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O-036 pufs safety and effectiveness outcomes by aneurysm shape
  1. T Becske1,
  2. M Potts1,
  3. W Brinjikji2,
  4. D Kallmes2,
  5. M Shapiro1,
  6. P Nelson1
  1. 1Neurointerventional Radiology Section, Departments of Radiology and Neurological Surgery, New York University Langone Medical Center, New York, NY, USA
  2. 2Radiology, The Mayo Clinic, Rochester, MN, USA


Background and purpose Flow diversion with the Pipeline Embolization Device (PED) has been shown to be effective and safe in several trials and registries. The PUFS trial demonstrated over 90% complete occlusion rate and a 5.6% major ipsilateral stroke and neurologic death rate in large and giant internal carotid artery aneurysms. We sought to determine the relationship between aneurysm shape and these primary endpoint outcomes in the PUFS patient population.

Materials and methods Ten centers prospectively enrolled and treated 107 patients with 109 aneurysms in the PUFS trial. All centers obtained IRB or EC approval. Prospectively collected information included demographic characteristics, aneurysm size and location, aneurysm neck size, aneurysm shape, number of PEDs used, and any complications (including stroke and death). All complications were reviewed and adjudicated by a Clinical Events Committee. All angiographic images were evaluated by an independent Core Radiology Laboratory. For the purposes of this analysis, fusiform aneurysm were defined as having an aneurysm neck involving ≥50% of the parent artery circumference vs <50% for saccular aneurysms.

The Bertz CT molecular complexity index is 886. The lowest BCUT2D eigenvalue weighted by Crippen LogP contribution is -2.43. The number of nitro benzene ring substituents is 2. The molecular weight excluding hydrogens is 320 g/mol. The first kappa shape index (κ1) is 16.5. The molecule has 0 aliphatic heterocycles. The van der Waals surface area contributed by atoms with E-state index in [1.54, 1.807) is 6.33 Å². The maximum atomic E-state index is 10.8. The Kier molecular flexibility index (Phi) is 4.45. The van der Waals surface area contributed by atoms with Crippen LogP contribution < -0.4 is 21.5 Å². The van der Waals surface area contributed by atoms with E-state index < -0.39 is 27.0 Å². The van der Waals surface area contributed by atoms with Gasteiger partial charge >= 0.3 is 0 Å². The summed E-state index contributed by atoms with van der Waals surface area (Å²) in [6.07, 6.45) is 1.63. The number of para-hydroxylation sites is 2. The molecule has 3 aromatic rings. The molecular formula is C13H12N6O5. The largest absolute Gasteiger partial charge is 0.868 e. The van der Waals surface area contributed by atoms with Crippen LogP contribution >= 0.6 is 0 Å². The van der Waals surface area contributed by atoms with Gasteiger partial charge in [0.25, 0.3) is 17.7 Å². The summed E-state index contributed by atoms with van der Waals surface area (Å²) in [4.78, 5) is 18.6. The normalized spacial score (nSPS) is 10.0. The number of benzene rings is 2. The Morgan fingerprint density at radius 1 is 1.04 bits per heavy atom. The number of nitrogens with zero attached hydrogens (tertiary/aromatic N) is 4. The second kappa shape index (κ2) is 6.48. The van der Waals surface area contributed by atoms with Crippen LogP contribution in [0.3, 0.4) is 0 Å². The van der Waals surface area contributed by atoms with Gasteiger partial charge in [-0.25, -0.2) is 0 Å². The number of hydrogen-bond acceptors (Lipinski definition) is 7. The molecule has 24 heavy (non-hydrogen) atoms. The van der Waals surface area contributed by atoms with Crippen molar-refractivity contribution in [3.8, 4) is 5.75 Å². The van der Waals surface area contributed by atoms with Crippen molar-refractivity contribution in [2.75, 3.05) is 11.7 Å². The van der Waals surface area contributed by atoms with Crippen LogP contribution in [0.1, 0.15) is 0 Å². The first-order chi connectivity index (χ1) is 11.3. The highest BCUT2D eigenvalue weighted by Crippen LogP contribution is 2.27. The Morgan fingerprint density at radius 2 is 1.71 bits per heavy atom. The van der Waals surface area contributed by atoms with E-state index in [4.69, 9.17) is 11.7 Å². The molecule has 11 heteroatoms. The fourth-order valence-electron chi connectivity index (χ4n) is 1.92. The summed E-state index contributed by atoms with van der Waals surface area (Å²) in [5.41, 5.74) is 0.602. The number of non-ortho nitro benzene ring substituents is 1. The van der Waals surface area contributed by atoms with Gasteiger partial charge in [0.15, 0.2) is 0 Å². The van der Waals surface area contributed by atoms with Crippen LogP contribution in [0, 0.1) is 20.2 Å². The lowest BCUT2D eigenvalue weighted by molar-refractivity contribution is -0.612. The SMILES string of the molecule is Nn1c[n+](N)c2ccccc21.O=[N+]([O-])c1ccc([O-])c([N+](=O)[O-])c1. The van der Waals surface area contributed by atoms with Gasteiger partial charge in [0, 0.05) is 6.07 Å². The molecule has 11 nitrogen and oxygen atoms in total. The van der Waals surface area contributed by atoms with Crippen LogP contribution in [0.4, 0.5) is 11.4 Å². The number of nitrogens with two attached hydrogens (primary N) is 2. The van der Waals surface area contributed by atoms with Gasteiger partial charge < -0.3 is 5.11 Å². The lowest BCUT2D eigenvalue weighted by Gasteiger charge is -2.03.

Results Of the 109 aneurysms treated, 46% (50 aneurysms in 49 patients) were fusiform and 54% (59 aneurysms in 58 patients) were saccular. The rate of major ipsilateral ischemic or hemorrhagic stroke was 6.1% (3/49) for patients with fusiform aneurysms and 3.4% (2/58) for patients with saccular aneurysms. The neurologic death rate was 0% (0/49) and 1.7% (1/58) for patients with fusiform and saccular aneurysms, respectively. The combined rate of major ipsilateral stroke and neurological mortality was 6.1% (3/49) for patients with fusiform aneurysms and 5.2% (3/58) for patients with saccular aneurysms. At 5 years post-procedure, the complete aneurysm occlusion rate was 95.8% (23/24) for fusiform aneurysms and 95% (38/40) for saccular aneurysms.

Conclusions The PED demonstrates high levels of safety and effectiveness in the treatment of both fusiform and saccular ICA aneurysms.

Disclosures T. Becske: 2; C; Covidien proctor. M. Potts: None. W. Brinjikji: None. D. Kallmes: 1; C; Covidien. 2; C; Covidien. M. Shapiro: 2; C; Covidien proctor. P. Nelson: 2; C; Covidien.

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